Study warns of complacency in third-party vetting

Supplier vetting policies within UK corporates are poorly understood and inconsistently applied, according to a study looking at the third-party risk management practices.

The study, conducted by Dow Jones Risk & Compliance in August, examined 250 companies across the engineering and construction, oil and gas, IT and technology, media and telecoms, and manufacturing sectors.

The report’s authors say that as much as a third of new supplier onboarding undertaken in the last 12 months is likely to have been executed incorrectly, as over half of the procurement professionals surveyed said they were not confident that existing suppliers had been vetted properly.

With procurement professionals anticipating a doubling of third-party relationships in the next three years, these are particularly concerning figures.

General manager of Dow Jones Risk & Compliance, Guy Harrison, said compliance cannot be taken lightly. "With global supply chains becoming ever more complex, managing regulatory and reputational risk necessitates a rigorous approach to the vetting and onboarding of third-party vendors and suppliers. This research reveals significant gaps in the implementation of third-party risk management processes, as well as a lack of business-wide understanding about the risks such processes are designed to address,” he said. “With enforcement action on the rise, compliance simply isn’t the place to cut corners. UK businesses need to address blind spots around third-party risk management as a matter of urgency.”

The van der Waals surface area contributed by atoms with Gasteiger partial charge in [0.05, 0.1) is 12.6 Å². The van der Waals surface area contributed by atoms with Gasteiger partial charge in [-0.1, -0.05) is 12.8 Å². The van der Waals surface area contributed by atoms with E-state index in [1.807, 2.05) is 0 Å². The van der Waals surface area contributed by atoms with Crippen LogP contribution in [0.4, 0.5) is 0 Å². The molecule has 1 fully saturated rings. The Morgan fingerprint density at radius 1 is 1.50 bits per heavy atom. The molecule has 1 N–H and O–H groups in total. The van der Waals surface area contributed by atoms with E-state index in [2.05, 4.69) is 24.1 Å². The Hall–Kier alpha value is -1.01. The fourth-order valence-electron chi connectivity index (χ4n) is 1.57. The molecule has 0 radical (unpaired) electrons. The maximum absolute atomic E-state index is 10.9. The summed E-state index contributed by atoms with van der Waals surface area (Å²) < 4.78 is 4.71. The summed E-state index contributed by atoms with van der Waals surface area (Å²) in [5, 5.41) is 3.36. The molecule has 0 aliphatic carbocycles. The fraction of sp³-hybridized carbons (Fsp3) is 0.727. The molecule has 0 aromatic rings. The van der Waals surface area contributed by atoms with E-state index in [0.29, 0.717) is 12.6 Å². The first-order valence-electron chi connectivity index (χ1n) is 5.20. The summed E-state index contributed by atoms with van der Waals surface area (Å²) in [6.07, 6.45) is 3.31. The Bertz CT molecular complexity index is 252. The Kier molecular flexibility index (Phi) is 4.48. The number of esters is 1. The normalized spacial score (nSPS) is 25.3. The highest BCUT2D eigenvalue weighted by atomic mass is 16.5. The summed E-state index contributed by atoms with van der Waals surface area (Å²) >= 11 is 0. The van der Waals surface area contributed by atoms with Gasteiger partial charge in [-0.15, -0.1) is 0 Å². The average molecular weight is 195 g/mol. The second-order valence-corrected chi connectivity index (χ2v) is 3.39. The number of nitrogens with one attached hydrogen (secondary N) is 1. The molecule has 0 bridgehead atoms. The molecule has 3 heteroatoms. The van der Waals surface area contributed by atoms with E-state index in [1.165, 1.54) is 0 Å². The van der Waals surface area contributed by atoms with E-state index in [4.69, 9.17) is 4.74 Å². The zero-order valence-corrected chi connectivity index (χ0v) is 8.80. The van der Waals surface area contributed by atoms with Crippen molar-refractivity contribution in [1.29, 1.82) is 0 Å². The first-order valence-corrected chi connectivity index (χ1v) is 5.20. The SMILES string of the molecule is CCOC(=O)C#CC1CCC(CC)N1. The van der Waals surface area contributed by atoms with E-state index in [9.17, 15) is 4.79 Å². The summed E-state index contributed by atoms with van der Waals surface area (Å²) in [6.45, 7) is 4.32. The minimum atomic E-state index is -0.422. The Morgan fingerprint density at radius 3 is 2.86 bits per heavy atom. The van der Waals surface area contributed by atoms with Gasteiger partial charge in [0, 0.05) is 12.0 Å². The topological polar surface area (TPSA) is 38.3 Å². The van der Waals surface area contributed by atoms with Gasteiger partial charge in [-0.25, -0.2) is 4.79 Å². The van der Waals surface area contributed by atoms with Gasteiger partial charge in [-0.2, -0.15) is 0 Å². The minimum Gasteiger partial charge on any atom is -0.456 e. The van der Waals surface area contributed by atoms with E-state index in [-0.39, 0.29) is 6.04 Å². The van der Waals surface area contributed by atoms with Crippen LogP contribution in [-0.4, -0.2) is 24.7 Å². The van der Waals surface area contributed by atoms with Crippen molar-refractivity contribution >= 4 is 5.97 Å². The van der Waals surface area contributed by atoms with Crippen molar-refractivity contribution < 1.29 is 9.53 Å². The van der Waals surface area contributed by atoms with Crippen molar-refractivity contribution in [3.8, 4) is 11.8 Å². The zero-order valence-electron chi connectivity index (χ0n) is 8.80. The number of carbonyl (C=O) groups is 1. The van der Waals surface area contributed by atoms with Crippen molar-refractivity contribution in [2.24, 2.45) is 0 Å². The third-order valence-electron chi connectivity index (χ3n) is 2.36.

Jim Lord, former FCPA prosecutor, added: “This survey suggests that compliance officers need to have visibility over the entire third party onboarding process and not just leave it to procurement to get it right. A consistent risk-based approach implemented throughout the organisation with oversight from compliance is a critical component of having ‘adequate procedures’ in place.”

Report findings: Cutting corners with compliance (Source: Dow Jones Risk & Compliance)

Conducted in August, the study examined 250 companies across the engineering and construction, oil and gas, IT and technology, media and telecoms, and manufacturing sectors.

• 31% of the third parties that businesses work with are considered ‘high

• 50% say that the time required to vet suppliers results in corners being cut to do business faster

• A third of all new supplier onboarding undertaken in the last 12 months was likely to have been executed incorrectly

• Over half of procurement professionals are not confident that existing suppliers have been vetted properly

• 41% say senior-level relationships influence the level of supplier vetting

• Less than half (45%) have regular and training certification programmes to ensure the code of conduct for third-party risk management is fully understood and applied

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